Some interviewers like to start with open ended questions such as, "Tell us about your self". This is common in non-structured chief’s interviews.
Most interviews will end in such a way as to allow you to ask any questions and/or give a closing statement. It is not recommended to ask any questions, but you can give a brief closing statement, which emphasizes your abilities and confidence and/or willingness to learn.
NOT SO COMMON INTERVIEW QUESTIONS
You may encounter a question that is very unique and designed to see how well you can think on your feet. You should always be prepared for the unexpected, and sometimes off the wall question. Chances are you will be asked something that you will not be prepared for in every interview. Stop and think these questions through in your head before answering. There is nothing wrong with asking for a little time to think about the question before beginning your response. This goes for any question. Pondering the question gives you a moment to gather yourself and your thoughts. If it is a question you have never given any thought to this is important. Also if it is a question you have gone over in your head many times, pausing and collecting yourself before responding can help your answer seem unrehearsed.
Here are two of the most unique questions that I have ever heard being asked at an interview. I mention them not because I think they will ever be asked again, but to give you an idea of how off the wall an interview question can be.
1) Without using the word orange, describe an orange.
2) A paper clip is placed in front of the candidate. The candidate is asked to give as many uses for the paperclip that they can think of.
SITUATIONAL INTERVIEW QUESTIONS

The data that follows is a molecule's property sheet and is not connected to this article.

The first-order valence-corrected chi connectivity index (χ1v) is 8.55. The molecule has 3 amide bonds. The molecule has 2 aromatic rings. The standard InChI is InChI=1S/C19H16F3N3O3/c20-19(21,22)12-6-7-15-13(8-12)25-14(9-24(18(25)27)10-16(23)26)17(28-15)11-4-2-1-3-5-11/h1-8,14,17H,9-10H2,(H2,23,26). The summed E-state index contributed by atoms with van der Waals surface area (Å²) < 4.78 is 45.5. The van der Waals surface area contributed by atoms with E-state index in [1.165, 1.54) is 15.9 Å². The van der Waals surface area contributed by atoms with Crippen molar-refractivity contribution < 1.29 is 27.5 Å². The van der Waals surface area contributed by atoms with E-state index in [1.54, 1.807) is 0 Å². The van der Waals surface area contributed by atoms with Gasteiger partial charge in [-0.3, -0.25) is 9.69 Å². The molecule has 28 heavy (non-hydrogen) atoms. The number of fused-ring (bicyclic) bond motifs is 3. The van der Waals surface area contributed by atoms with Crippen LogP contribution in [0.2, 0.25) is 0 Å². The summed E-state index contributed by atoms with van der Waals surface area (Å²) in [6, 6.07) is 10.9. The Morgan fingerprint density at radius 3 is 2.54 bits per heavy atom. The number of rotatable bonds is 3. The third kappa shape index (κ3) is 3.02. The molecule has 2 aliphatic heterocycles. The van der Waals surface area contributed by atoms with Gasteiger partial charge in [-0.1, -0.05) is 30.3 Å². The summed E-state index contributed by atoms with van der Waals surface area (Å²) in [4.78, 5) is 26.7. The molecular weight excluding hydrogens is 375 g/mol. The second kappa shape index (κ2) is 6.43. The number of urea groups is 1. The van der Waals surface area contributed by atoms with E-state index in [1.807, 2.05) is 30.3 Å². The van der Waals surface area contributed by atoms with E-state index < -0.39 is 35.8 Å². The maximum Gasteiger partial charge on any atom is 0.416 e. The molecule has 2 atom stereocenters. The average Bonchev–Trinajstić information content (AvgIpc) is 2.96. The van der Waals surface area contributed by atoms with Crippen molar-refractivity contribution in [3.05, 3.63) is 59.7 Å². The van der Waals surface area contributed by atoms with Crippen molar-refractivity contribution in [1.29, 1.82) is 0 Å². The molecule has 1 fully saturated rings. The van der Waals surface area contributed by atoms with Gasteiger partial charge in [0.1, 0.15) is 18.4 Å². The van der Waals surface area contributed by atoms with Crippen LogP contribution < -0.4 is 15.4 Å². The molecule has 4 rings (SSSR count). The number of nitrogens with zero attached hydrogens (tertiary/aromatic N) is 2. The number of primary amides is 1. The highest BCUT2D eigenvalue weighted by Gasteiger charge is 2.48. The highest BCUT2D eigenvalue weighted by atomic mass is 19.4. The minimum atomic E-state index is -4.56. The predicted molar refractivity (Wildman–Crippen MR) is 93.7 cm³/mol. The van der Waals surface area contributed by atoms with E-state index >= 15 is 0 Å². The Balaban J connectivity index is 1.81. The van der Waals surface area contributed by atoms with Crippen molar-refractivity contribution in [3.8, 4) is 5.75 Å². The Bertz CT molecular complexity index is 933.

All of these questions would be asked as "What would you do, If__" (WWYD), Questions.
For weeks you notice that someone has been eating your cereal and drinking the milk that you bring in. You have already asked everyone to please not do so and have even began labeling your food. One morning you walk into the kitchen and Senior Firefighter Bob is helping himself to the last of your milk and cereal. WWYD?
While shopping for groceries duty a citizen approaches you and asks why his tax dollars are paying for you to hang out and shop at the grocery store. He is obviously very upset and angry. WWYD?
While on scene at a medical aid you are asked to go back to the Engine to get a piece of equipment. In route to the Engine you notice that its placement is blocking traffic. Traffic is backing up and an irate citizen is yelling for you to move the Engine. You are not the Engineer. WWYD?
You suspect a fellow firefighter has a drug problem. WWYD?
You see a fellow firefighter slip an expensive watch into his turnout coat during overhaul. WWYD?
During the final exam of your probationary academy you see two fellow recruits exchanging answers. WWYD?
Your Captain orders you to get him a radio from the engine, one the way the Battalion Chief stops you and asks you to deliver an axe to the team on the roof right away. WWYD?
You feel a fellow firefighter is not pulling their weight when it comes to station chores. WWYD?
Your shift Captain clearly delegates much more work to you then to the other firefighters on the shift who are consequently all off duty drinking buddies. WWYD?
You are assigned a task that you strongly feel is unsafe. WWYD?
You and another recruit are assigned duties together, but you continually end up doing all the work. WWYD?
You are having dinner at the firehouse and someone makes a comment which you find personally offensive. WWYD?
If the department is requiring a FF or EMT certification, they may ask situational questions which are fire or EMS related. Be prepared.
For more interview tips please read “The Fire Service Interview”, which can be found on our articles page.
If you have any questions you have been asked, and would like to add them to this list, please e-mail them to firstname.lastname@example.org.
The comments below are member-generated and do not necessarily reflect the opinions of FireRescue1.com or its staff. If you cannot see comments, try disabling privacy and ad blocking plugins in your browser.